Bottom line. Every time I see the line “for the first time in history”, I am reminded that no portfolio is 100% safe. We can look back at history as guide, but also accept its limitations. Even buying the safest bonds in the world and locking them in for the longest period possible is not free from risk. Preparing for retirement isn’t just about your investment portfolio, but also having adequte insurance coverage and your ability to be flexible in both spending and earning.

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  1. If he locked in 5% 30 or 20 years ago and did not sell till maturity, the yield changes during the time won’t affect the outcome.

    • Right. I think the bigger point here is that those types of yields aren’t available today either for new retirees or people who have been retired for some time whose bonds are maturing and who need to roll them into new bonds.

  2. One annoyance with these sorts of articles: they always claim the yield curve inverted and that this suggests a recession may be coming, but they never mention that, historically, the best predictor of recessions is an inversion of the 2 year vs. 10 year treasury bond rates — which, notably, has not inverted recently (even for a single day)!

    I suspect the authors know better, but it’s easier to attract eyeballs to their advertisements by dangling the possibility of a recession in front of their readers…

    • It hasn’t closed negative but it dipped slightly negative on August 14th before going back to positive. It’s around 3 basis points today. Whether the spread reaches .01%, 0%, or goes negative by .01% or more (and whether it happens intra-day or closes there) is kind of semantics. The point is we are well within the ballpark of a significant recession indicator. In a normal economy the spread wouldn’t be this low.

  3. Jonathan….if you want a MUST READ: Try Carmen Segarra’s – Noncompliant: A Lone Whistleblower Exposes the Giants of Wall Street. The book is focused on the total corruption and incompetence of the NY Fed and the Federal Reserve Board post 2008. As mass media’s talking heads and the clowns at the ECB take us down the road to recession and negative interest rates I think the answer to your question is that the Fed has two mandates. 1- Annihilate the middle class in America and set up the conditions that allow Wall Street to steal everything they haven’t stolen already. And 2- Starve senior citizens and retirees to death with another 10 years of zero percent interest rates. Nobody seems to even ask the question, why after 10 years of free money, deregulation and every other accommodation possible we are back where we started with cries for emergency monetary and fiscal stimulus. And you, I and all your readers will pay the price of not having that answer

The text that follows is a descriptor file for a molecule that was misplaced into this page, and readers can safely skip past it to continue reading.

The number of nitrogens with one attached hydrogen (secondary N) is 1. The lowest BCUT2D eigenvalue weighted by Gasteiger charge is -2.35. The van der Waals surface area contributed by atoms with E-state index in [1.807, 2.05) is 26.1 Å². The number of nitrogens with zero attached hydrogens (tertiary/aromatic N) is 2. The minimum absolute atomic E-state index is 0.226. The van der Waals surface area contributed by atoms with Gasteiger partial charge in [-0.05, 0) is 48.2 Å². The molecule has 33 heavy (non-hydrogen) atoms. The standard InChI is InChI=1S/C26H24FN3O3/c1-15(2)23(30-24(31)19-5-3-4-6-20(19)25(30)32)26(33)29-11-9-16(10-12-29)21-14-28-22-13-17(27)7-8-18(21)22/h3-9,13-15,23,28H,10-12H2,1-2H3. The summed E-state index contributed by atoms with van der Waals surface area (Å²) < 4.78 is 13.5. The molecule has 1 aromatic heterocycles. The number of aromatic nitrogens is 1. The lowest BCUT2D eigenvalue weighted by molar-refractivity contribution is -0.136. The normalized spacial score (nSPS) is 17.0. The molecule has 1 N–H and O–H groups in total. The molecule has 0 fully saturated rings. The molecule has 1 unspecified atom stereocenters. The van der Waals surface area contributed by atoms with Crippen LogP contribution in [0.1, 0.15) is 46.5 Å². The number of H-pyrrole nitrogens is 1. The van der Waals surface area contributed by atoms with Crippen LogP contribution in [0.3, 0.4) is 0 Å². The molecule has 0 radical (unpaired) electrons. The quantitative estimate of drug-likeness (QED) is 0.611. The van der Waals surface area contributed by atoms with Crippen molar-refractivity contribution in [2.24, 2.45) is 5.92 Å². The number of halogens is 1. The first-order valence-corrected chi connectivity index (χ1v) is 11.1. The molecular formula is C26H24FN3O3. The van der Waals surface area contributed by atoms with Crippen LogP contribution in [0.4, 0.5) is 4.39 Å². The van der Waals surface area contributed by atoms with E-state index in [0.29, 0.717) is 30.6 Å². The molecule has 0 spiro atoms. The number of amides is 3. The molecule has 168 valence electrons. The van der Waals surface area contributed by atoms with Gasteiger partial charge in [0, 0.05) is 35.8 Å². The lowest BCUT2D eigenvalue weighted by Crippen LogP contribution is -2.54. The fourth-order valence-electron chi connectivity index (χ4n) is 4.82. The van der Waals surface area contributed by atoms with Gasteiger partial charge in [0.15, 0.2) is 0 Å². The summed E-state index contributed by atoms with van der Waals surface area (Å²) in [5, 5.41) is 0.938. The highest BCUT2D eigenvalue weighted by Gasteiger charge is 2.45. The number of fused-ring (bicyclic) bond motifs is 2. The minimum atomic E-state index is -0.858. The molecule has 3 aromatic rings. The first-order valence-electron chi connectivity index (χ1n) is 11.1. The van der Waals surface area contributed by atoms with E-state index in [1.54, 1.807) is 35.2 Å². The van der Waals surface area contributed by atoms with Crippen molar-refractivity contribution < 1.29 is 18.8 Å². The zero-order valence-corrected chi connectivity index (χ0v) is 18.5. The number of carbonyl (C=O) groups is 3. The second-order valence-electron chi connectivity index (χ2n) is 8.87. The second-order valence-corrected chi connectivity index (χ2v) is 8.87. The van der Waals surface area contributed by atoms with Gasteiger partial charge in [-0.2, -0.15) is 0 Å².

4. Crazy to think that yields are about to go negative… You could actually get a 10 year mortgage in Denmark for a <0% interest rate. Can you believe that??

    Seems like everywhere in Europe as well as the US is heading in the same direction.

    No single investment is safe fora long period of time, but at this point Gold seems to be a good investment for the crazy negative yielding environment we have right now… As yields go lower and central banks print money, gold should outperform.

    Natural hedge against the crazy monetary policy we have these days.

  5. It’s always great to get good money and investment advice. But the advice is all over the place, it can be very confusing. One guru wants you to do this, and the other guru wants you to do that. Sometimes it’s good to go with your gut.